Maybe July will be different.
10 thoughts on “June 2017 Wrap Up”
Congratulations on the new job and good luck with the move! That sounds like an intensely difficult book to read… maybe something lighter this month? Or, you know, serious but less related to personal circumstances, like hard sf?
Thanks! And yes, I started reading Sarah Dessen’s latest. Nice and light and summer-y. So far, at least.
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I have been trying to decide if I will read Hunger, but I’m just not sure. I like Gay as a writer and thinker, but I also believe that healing is possible when you do the really hard work and I think I’d be very frustrated by a book about trauma and PTSD where the takeaway is surviving, “I’m as healed as I’m going to be.” Perhaps there was something healing in writing the book for her? TV…. since my son loved The Good Place so much, I decided to try him with Veronica Mars, which we are currently marathoning. I am sure you can imagine how much I’m loving it when I tell you that the last show he wanted to marathon was Party of Five, which nearly killed me. Veronica Mars seems like the height of realism by comparison.
Omg, that Party of Five comment made me laugh. Hahahaha. It’s also very earnest, which is…yeah.
And, yes, I did find a lot of Gay’s book frustrating, for the very reason you noted. I can see where some would definitely want to read that type of narrative, though. It’s just not necessarily for me.
Wow, best wishes for your move and the new job. I heard Roxanne Gay interviewed on NPR a few weeks ago, interesting to hear her talk about the book. Perhaps it was part of the therapy, though I didn’t hear her say that, only that it was something she “had” to write. Thanks for sharing all your points about it.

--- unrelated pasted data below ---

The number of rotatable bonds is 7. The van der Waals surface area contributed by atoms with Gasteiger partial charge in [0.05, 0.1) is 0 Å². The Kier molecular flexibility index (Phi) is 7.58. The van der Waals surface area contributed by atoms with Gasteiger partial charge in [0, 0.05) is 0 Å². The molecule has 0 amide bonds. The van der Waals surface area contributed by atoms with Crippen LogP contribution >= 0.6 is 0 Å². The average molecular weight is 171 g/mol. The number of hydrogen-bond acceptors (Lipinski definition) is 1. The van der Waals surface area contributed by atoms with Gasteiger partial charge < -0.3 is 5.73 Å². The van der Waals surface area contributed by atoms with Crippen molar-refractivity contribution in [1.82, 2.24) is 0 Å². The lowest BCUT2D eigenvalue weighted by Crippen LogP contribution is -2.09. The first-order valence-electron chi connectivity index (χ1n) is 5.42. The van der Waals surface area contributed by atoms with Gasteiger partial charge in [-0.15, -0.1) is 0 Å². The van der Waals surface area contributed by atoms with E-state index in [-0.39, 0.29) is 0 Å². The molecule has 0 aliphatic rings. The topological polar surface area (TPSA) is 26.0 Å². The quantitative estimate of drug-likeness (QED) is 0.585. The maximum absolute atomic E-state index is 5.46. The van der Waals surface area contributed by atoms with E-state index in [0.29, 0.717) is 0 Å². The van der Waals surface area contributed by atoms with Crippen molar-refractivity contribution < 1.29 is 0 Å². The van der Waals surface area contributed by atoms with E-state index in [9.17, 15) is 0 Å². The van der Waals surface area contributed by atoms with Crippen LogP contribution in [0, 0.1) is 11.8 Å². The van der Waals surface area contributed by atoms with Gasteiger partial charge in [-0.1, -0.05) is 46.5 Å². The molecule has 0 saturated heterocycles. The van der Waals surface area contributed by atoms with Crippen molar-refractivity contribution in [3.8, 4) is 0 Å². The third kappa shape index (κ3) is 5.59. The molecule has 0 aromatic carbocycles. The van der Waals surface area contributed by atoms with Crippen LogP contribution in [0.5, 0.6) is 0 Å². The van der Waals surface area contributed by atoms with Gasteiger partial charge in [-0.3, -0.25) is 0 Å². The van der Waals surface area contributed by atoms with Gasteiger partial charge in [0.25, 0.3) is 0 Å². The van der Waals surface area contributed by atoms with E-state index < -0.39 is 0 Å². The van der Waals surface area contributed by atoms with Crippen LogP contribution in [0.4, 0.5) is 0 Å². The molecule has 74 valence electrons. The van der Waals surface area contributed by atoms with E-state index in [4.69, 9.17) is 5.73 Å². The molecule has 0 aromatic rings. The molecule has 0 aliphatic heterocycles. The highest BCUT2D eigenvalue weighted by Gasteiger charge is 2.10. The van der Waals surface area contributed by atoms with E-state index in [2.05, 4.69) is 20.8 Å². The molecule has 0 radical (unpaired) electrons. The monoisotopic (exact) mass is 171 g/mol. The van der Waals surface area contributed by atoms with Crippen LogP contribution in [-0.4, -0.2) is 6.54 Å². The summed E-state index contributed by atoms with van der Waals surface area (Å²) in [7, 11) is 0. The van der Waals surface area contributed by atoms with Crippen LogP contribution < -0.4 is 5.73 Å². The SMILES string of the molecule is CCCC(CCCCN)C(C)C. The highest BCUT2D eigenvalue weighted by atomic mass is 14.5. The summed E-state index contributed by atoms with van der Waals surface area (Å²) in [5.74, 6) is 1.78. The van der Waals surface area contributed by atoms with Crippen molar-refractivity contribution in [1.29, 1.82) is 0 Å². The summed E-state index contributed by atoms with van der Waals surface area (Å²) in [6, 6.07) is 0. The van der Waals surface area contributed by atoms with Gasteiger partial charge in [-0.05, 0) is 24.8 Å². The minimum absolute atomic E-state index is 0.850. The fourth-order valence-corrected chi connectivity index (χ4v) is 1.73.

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Congratulations on the new job. although packing and moving really sucks. I appreciate your review here. I’ve been looking at this book because I’ve read some positive reviews, but wasn’t sure if I was up for it. Thanks to you, I’ll just wait.
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Congratulations on the new job, and on the graduation! I also recently attended my son’s high school graduation, and it was a time of much rejoicing. Thanks for your thoughtful reviews.
I love how you broke down your thoughts into several key points that are readable, easy to follow, engaging, thoughtful, and honest. I’ve heard Roxane Gay speak in one of the video clips shared on social media, and I have debated with myself whether this is a book that would resonate with me. As a clinical psychologist, I appreciate deeply your thoughts about PTSD and the need to talk to someone about ongoing issues, past traumas, and how to deal. Perhaps I’d take a pass on this one until later. Hope the moving isn’t too stressful for you! 🙂
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Great review Akilah! I think this is the first time I read a review that was helpful. I’d thought about reading Gay’s memoir, but now I probably won’t. On a separate, yet related note, one of the suggestions of a “good” memoir is that there’s some resolution or “happy ending.” Apologies for all of these quotes, but you know, I have them there because some of this advice is to follow a formula. Anywho, it seems that the formula might be on to something. Many times people pick up a memoir in order to understand how someone went through something similar and came out with some hope. They usually don’t want to know the person is still struggling, but now that I’m writing this, maybe that would help us all in being more authentic about our everyday situations.
Yeah, I agree. I think that’s what I found less satisfying about the book. I expect a memoir to show me how the person came out of whatever their thing this, and this one definitely doesn’t do that. However, like you, I think the authenticity that this book shows is important because sometimes people just survive, and their stories are worth telling, too.
I also know it’s very American to want a happy ending or an ending with a glimpse of hope (and not that Gay’s story is without hope: she’s a successful writer, etc.). I remember reading African novels in a grad seminar and being so upset at how bleak they were–especially the endings. I have been conditioned to expect that upward tick at the end, and if I don’t get it, well. I am not a very happy reader.
(Funnily enough, most of the fiction I wrote in college/grad school had ambiguous and mostly unhappy endings. So!)